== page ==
Alta Ski Area shuns gondola, says metering signals could be answer to Little Cottonwood Canyon traffic

In his ‘Red Snake Letter,’ GM says busing, tolling and the gondola ultimately won’t reduce congestion.

(Trent Nelson | The Salt Lake Tribune) Traffic at a standstill in Big Cottonwood Canyon on Saturday, Dec. 23, 2023. A similar issue with ski traffic congestion in Little Cottonwood Canyon prompted Mike Maughan, general manager of the Alta Ski Area, to pen what he's calling the "Red Snake Letter" to the Utah Department of Transportation. The letter asks the agency, which has decided on a mitigation plan that includes tolling and building a gondola, to look at alternative solutions to the congestion.

Rather than a gondola, could the answer to the string of red taillights that wends down Little Cottonwood Canyon Road any winter weekend or powder day be red stop lights?

Mike Maughan, the general manager of Alta Ski Area, believes it’s an idea at least worth exploring.

Maughan recently penned a response to the Utah Department of Transportation’s phased plan to introduce tolling and build a gondola to alleviate traffic congestion in Little Cottonwood Canyon. Titled the “Red Snake Letter,” it highlights frustrations for vehicles heading down the canyon that he said UDOT’s plan doesn’t address. It also offers up some potential solutions.

Alta’s town council signed the letter, as did the managers of its five lodges and several other business owners.

“We really need to address these issues before any of that other phased implementation plan is put into place,” he said, “because that’s all set up to fail if you’re not able to address this first.”

UDOT set out to solve the canyon’s traffic problems in 2018. Last July, it officially selected a phased plan that could ultimately lead to the construction of an 8-mile gondola through the canyon. The gondola, which is included in the final phase and will follow increased busing and tolling measures, is not expected to be built before 2043 at an estimated cost of $728 million.

The main issue Maughan has with UDOT’s plan, he said, is that it was designed to address future traffic problems. It has no answers, he said, for the traffic already clogging the canyon.

“Whether it’s a gondola or it’s toll lanes or it’s buses,” Maughan said, “none of those solutions as proposed are designed to replace the current vehicle volume level in the canyon.”

(Bethany Baker | The Salt Lake Tribune) Motorists drive through Little Cottonwood Canyon on Wednesday, Feb. 28, 2024.

The red snake has poisoned some of Alta’s skiers and employees on the resort. Maughan said it is particularly hard on those who travel to the top of State Route 210, where his ski area sits, because they often are trapped there until the rest of the canyon clears out at the end of the day. That can be hours if the weather is particularly bad or if vehicles crash or get stuck along the route.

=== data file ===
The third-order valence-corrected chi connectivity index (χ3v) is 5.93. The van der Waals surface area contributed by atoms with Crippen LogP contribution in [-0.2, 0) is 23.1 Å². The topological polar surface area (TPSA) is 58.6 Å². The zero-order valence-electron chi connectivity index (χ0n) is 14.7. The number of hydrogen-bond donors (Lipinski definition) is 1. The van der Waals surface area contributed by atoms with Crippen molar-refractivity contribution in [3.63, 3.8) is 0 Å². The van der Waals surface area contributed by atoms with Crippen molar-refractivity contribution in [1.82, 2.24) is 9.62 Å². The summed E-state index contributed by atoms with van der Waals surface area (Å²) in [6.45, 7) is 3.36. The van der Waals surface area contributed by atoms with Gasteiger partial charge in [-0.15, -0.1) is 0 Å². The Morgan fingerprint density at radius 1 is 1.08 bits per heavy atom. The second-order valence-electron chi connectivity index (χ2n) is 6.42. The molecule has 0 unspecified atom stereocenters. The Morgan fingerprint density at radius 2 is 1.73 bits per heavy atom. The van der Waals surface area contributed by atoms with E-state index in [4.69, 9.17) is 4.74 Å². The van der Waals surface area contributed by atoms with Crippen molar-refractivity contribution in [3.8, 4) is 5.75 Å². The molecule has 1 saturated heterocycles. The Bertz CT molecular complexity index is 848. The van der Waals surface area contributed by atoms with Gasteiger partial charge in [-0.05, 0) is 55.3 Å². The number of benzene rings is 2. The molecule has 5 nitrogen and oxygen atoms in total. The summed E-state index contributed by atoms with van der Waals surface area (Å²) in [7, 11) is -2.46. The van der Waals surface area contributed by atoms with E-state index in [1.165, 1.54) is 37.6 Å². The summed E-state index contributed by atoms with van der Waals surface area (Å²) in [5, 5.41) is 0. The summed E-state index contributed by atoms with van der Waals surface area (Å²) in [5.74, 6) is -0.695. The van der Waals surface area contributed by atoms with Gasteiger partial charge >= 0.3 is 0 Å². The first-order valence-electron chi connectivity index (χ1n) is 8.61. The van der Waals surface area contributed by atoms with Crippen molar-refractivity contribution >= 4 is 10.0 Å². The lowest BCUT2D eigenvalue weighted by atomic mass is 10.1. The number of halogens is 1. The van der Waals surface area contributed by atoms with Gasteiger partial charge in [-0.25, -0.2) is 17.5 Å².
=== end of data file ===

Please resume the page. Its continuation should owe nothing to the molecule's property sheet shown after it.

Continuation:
Alta commissioned a study that showed the main factors behind the slowdown. It found that when the main route from the resort is closed and traffic leaving the canyon is redirected onto the bypass road, as many as 500 vehicles from Snowbird will merge between every two cars coming from Alta. Even on a clear day, when what Maughan called the “mainline” is open, between nine and 25 cars coming from Snowbird merge between every two cars from Alta.

The letter notes that a barrier installed at Snowbird Entry 1, which gives vehicles leaving that resort a runway of 1,200 feet down the canyon before they must integrate with SR-210 traffic, “has been nicknamed the ‘Snowbird Priority Merge Lane.’”

“It allows traffic exiting Snowbird from Entry 1 to pass up [to] 50 vehicles on S.R. 210 before merging into traffic,” the letter states. “This is very frustrating to people in vehicles traveling on S.R. 210.”

A simple way to solve that problem exists, Maughan wrote, and it’s a system UDOT already employs on other clogged highways: metering lights.

Those are the traffic lights often found on interstate on-ramps in busy areas. They increase the flow of traffic by allowing just one or two cars to merge into the main thoroughfare at a time.

(Bethany Baker | The Salt Lake Tribune) A motorist drives past Snowbird ski Area on Wednesday, Feb. 28, 2024.

The letter called for a one-to-one merge ratio. Taking into account the number of exits from each resort, the letter noted that the ratio would still allow three cars from Snowbird to fill in between every two cars coming from Alta.

That problem is literally downhill, however, from what Maughan considers the source of most of the evening traffic standstills in the canyon: the closure of the “mainline” between the two resorts.

“The traffic congestion created by the ‘mainline’ being closed is the greatest traffic congestion we have in the canyon,” he said. “It impacts people more often than the canyon being closed as a whole or everything else that happens here because that means every vehicle has to go through the bypass road.”

Avalanche danger from the numerous slide paths crossing the most direct stretch between Snowbird and Alta tends to close the road more often than icy conditions or crashes. For that, building a snowshed over both lanes, Maughan said, or at least the downhill lane, makes the most sense.

Of course, having a direct route down doesn’t pay many dividends if a car crash or slideout blocks any part of the road. To solve that issue, the letter takes a page from X (formerly Twitter) posts of numerous Alta and Snowbird skiers who have suggested implementing preemptive traction laws. Maughan’s letter suggests UDOT expand its sticker program and give the decals more authority.